Until the police showed up the next day. The hunters to whom the monastery sold rights to hunt on their land had complained. Police vans made their way up the valley and formed a long, imposing line. We made a large, powerful circle and began to sing! We are one in harmony! And lo and behold the police backed down! The Great Spirit had won!
Some had their doubts as the police said we still had to leave. A stream of the more law-abiding made their way out of the valley that night. The next morning I got out of my tent up on the hill to see a stream of 110 police officers marching up the valley road like a train of blue ants. They’d come before our morning coffee! How low could they go?
The helicopter duly arrived for psychological effect and though we tried to form another singing circle, we all knew it was over. One brother lay down on the ground and refused to move and so the cops just picked him up to carry him away. Rainbow sisters surrounded them in a protective circle. Female cops broke them apart.
It was as though the Austrian police force had a page in their training manual for how to deal with a hippie invasion.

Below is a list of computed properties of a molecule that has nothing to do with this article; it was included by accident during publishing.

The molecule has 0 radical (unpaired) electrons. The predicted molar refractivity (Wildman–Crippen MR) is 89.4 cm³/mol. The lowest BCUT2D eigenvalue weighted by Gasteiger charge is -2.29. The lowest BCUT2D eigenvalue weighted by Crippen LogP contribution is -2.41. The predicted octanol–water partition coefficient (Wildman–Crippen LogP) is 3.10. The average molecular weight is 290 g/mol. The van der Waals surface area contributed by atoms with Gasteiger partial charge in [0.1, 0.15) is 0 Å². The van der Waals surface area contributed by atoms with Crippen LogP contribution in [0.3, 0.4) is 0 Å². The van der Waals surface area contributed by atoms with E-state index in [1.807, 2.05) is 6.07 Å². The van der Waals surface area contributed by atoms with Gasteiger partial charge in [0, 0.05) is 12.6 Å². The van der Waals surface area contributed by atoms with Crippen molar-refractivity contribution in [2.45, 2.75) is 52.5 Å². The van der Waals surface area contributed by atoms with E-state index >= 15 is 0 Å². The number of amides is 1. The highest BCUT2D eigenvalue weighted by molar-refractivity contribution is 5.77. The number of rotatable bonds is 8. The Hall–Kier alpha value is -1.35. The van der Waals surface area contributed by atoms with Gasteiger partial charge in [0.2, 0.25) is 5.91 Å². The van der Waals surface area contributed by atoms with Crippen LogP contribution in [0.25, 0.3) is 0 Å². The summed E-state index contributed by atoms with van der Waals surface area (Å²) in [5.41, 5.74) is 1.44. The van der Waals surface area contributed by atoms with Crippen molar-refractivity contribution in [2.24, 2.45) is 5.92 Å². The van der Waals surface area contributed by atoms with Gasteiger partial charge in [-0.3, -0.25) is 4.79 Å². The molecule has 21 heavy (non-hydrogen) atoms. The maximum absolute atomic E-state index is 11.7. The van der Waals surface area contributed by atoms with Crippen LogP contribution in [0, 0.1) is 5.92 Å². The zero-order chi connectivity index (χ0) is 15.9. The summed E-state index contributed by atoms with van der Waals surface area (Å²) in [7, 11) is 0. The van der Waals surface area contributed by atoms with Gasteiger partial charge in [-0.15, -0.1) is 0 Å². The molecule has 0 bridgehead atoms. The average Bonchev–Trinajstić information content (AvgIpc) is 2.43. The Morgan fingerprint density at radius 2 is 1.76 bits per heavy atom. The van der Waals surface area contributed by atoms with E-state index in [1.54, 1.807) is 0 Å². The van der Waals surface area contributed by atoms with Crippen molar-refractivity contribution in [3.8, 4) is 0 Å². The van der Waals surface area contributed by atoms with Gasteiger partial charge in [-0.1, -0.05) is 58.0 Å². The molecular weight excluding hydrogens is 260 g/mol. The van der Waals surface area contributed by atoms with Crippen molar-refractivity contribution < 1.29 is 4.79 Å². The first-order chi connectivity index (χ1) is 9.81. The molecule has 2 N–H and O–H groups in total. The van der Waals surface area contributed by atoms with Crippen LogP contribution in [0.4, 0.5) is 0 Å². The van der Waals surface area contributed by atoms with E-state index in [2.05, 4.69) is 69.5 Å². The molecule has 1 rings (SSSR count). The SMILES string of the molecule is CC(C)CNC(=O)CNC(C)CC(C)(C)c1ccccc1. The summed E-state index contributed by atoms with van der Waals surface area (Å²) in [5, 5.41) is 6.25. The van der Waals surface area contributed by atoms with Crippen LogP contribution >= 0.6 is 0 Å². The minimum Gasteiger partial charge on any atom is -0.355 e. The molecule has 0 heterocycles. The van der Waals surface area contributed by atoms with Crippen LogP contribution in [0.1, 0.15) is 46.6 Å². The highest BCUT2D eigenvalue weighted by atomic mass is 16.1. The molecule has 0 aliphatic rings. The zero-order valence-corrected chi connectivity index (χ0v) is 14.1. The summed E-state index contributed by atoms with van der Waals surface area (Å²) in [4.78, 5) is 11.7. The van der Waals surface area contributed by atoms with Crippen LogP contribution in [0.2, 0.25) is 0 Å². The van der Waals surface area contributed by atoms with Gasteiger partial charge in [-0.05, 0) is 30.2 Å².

From there the Rainbow splintered into 3 or 4 refugee camps around Austria. Chaos reigned. We were on TV and in the newspapers, of course. Would someone see our plight and offer us a magical location?
A rediscovered location in Slovenia opened up. Discussions raged on a secret Facebook group. Phone calls to the land owners and municipality went back and forwards. Diplomacy wasn’t helped by advance guards of Rainbows who peed in the village square and refused to pay for alleged damage done to the land at one temporary camp site.
Finally, the whole Rainbow just over the border in Italy in a valley which had held a smaller Gathering a couple of years before. From there I lost the plot as I had a flight to catch. I heard stories of good time but also lots of sickness due to the cramped conditions.
How did this ever happen?
Ever since the vision council in the European Rainbow Gathering in Lithuania decided upon ‘The Alps’, we knew we were in trouble. The vision was for Gatherings that would transcend borders and nationalities. It had worked when the vision was for the Baltics, ending up in Lithuania, so what could possibly go wrong this time?